Raising the living standards of more than 1 billion people who currently live on less than US$1.90 per day would cause only a negligible increase in global carbon emissions, according to a new analysis.
The results underline the importance of the extremely outsize carbon emissions of the world’s richest people. They also suggest that two of the U.N.’s Sustainable Development Goals—to eradicate extreme poverty and halve the number of people living below national poverty lines on one hand, and to address climate change on the other—need not be in conflict.
“Alleviating poverty globally does not lead to large carbon emission increases, in other words we can both eradicate poverty and tackle the climate crisis,” says study team member Benedikt Bruckner, a graduate student at the University of Groningen in the Netherlands.
Past estimates of the effect of poverty alleviation on global carbon emissions have been fairly rough and approximate. In the new study, Bruckner and his colleagues analyzed a new, more-detailed-than-ever-before database of consumption in 116 countries covering 90 percent of the global population.
The dataset divides what people spend not into quartiles or deciles but into 201 different categories. The researchers used these data to calculate the carbon footprints of different income groups in different countries in a much more fine-grained way than has been possible in the past.
This, in turn, enabled them to determine in a more precise way the emissions effect of moving someone from below a poverty line to above it. They also analyzed multiple globally and nation-specific poverty lines.
Crucially, the method factors in the global supply chain so that emissions are assigned to the consumers of goods rather than to people in the countries where goods are produced.
Bringing 1 billion people worldwide out of extreme poverty would increase global carbon emissions by just 1.6-2.1%, the researchers report in Nature Sustainability.
“It is just surprising to see how little carbon costs are associated with poverty alleviation,” says study team member Klaus Hubacek, an environmental scientist and professor at the University of Groningen.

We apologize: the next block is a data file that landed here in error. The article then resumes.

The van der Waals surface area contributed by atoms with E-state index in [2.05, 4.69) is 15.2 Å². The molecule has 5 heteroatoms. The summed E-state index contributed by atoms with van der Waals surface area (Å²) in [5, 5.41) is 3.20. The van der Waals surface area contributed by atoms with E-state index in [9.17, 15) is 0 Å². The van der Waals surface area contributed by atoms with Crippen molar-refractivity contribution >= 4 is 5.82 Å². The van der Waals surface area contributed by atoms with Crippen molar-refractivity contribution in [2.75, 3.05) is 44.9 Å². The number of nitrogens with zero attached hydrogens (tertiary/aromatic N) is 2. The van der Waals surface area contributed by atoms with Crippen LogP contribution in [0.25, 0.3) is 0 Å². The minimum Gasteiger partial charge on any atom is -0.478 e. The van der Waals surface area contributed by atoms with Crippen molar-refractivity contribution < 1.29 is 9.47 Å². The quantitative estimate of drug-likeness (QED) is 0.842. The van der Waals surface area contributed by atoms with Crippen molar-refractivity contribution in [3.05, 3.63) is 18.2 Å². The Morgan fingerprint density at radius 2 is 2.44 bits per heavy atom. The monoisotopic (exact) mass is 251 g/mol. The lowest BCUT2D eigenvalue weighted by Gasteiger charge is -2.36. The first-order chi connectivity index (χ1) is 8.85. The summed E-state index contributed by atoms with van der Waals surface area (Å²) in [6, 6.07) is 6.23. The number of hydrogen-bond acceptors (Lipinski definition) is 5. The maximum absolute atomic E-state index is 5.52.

Crossing higher poverty thresholds increases global carbon emissions more—but still not outrageously. For example, eradicating poverty below US$3.20 per day increases global carbon emissions by about 5%; eradicating poverty below US$5.50 per day increases global emissions by 18%.
“The increment in emissions could be offset by the improvement in production efficiency, energy efficiency, energy mix, etc.,” says study team member Yuli Shan, an environmental scientist and research fellow at the University of Groningen.
The findings cast into sharp relief carbon inequality—the difference between the carbon footprints of those living in wealthy compared to low-income nations.
“There is huge inequality in global emissions,” Shan says. “Emissions from the top 1% rich consumers account for about 15% of global emissions. The top 10% consumers contribute to about half of global emissions.”
Meanwhile, more than one-seventh of the global population lived on US$1.90 per day in 2014; they contributed about 2% of global carbon emissions. About one-quarter of the population covered by the study lived below national poverty lines; they contributed about 6% of global carbon emissions.
Carbon inequality “is visible on an international scale but also at the national level,” Bruckner adds. “In the US, the consumption of a member of the top 10% emits about 25 times as much CO2 as that of a member of the bottom 10%.”
Crossing the poverty line has a bigger emissions impact in a high-income country than in a low-income one, so it’s especially important that climate change mitigation efforts go hand in hand with poverty alleviation in wealthy countries.
Nor are carbon emissions the only issue. “Solving one problem (such as climate change) might lead to problems in other arenas such as land and water requirements for biomass for energy or mining of cobalt and other minerals and inputs for renewable technologies,” Hubacek says. The team is working on studies of such spillover effects.
Source: Bruckner B. et al. “Impacts of poverty alleviation on national and global carbon emissions.” Nature Sustainability 2022.
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